Numbers of research has been conducted on therapeutic use of yoga and it is scientifically proved too. In our today’s interview with Rowan Lommel, you will learn about benefits and important of Yoga Therapy in our life based on her vast experience as a yoga therapist and yoga teacher.
Checkout Her profile on LinkedIn: Rowan Lommel
Let’s begin with interview:
Yetta: Dear Rowan, can you begin by telling us how you started your journey with yoga?
Rowan Lommel: I started yoga when I was a child growing up at schools founded by J. Krishnamurti. My first teacher was Sonia Nelson, who is a long-time student of TKV Desikachar and founded the Vedic Chant Center of New Mexico. My father was one of her students and he also taught me about yoga. My mother also took me to yoga classes in downtown Ojai. But Sonia and later Chandra, my teacher from Brockwood Park School in England (another Krishnamurti school), gave me practices that I did for years.
In 2002 I was asked to teach. I went to India in 2003 to study at the Krishnamacharya Yoga Mandiram in Chennai, India. TKV Desikachar and his family were still teaching there at that time and very active at the school. I got to work with them privately and in groups. When I returned to the US, I continued to study with the Desikachar family when they would come to give workshops.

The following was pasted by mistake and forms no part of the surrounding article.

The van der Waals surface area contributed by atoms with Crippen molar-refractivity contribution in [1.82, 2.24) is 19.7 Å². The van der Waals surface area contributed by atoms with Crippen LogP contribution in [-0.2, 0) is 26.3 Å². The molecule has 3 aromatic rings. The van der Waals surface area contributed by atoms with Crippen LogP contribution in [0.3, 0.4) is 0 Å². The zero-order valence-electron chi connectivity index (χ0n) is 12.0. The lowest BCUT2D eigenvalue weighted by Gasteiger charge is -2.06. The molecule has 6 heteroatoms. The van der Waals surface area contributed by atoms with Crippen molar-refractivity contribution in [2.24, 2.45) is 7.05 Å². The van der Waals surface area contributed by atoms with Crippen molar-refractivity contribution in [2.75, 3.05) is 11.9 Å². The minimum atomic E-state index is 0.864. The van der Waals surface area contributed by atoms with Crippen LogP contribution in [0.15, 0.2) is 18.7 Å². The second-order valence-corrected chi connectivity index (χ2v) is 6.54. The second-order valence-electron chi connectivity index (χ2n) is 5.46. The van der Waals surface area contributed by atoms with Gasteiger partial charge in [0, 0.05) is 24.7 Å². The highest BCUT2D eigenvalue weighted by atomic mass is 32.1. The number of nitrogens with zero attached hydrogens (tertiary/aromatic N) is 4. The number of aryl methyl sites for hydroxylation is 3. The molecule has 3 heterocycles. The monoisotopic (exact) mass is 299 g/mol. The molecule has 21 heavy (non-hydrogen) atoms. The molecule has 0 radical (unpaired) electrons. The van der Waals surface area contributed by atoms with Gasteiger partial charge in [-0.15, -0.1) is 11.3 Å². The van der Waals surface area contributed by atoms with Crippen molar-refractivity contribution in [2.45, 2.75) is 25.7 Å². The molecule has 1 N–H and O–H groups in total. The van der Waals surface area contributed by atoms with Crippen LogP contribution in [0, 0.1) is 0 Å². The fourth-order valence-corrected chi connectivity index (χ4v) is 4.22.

I didn’t do a teacher training until 2007, when I went to the Healing Yoga Foundation in San Francisco and studied with Kate Holcombe and Chase Bossart. Desikachar also worked with our group, and my mentor was Mekhala Desikachar, his daughter.
I had always wanted to do a yoga therapy training in the Desikachar/Krishnamacharya tradition, so in 2014 I embarked on a 3-year training in Chennai at the Sannidhi of Krishnamacharya Yoga, where the Desikachar family now teaches. My mentor is Kausthub Desikachar, who I deeply respect and admire. He has been through a lot and his teaching has only gotten stronger. Please read my interview with him at Huffington Post.
Yetta: What is your favourite yoga practice and how does it benefit your life?